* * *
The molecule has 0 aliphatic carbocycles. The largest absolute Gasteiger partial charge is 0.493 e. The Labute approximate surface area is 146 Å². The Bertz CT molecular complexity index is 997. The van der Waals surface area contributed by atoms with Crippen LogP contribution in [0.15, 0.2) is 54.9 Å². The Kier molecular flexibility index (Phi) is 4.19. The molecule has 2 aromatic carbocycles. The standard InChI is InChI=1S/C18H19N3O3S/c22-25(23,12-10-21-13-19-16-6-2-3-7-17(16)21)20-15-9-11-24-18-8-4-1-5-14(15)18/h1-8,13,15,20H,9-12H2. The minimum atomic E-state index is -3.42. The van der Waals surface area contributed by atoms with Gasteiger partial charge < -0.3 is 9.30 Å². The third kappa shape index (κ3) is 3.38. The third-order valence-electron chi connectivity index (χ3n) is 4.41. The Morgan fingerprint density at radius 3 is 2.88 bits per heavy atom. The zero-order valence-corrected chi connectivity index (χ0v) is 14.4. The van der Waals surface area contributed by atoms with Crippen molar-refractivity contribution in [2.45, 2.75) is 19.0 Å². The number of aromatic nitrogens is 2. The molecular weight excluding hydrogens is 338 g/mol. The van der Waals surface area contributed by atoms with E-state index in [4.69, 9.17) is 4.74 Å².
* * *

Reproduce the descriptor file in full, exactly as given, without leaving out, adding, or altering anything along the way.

The molecule has 0 aliphatic carbocycles. The largest absolute Gasteiger partial charge is 0.493 e. The Labute approximate surface area is 146 Å². The Bertz CT molecular complexity index is 997. The van der Waals surface area contributed by atoms with Crippen LogP contribution in [0.15, 0.2) is 54.9 Å². The Kier molecular flexibility index (Phi) is 4.19. The molecule has 2 aromatic carbocycles. The standard InChI is InChI=1S/C18H19N3O3S/c22-25(23,12-10-21-13-19-16-6-2-3-7-17(16)21)20-15-9-11-24-18-8-4-1-5-14(15)18/h1-8,13,15,20H,9-12H2. The minimum atomic E-state index is -3.42. The van der Waals surface area contributed by atoms with Gasteiger partial charge < -0.3 is 9.30 Å². The third kappa shape index (κ3) is 3.38. The third-order valence-electron chi connectivity index (χ3n) is 4.41. The Morgan fingerprint density at radius 3 is 2.88 bits per heavy atom. The zero-order valence-corrected chi connectivity index (χ0v) is 14.4. The van der Waals surface area contributed by atoms with Crippen molar-refractivity contribution in [2.45, 2.75) is 19.0 Å². The number of aromatic nitrogens is 2. The molecular weight excluding hydrogens is 338 g/mol. The van der Waals surface area contributed by atoms with E-state index in [4.69, 9.17) is 4.74 Å².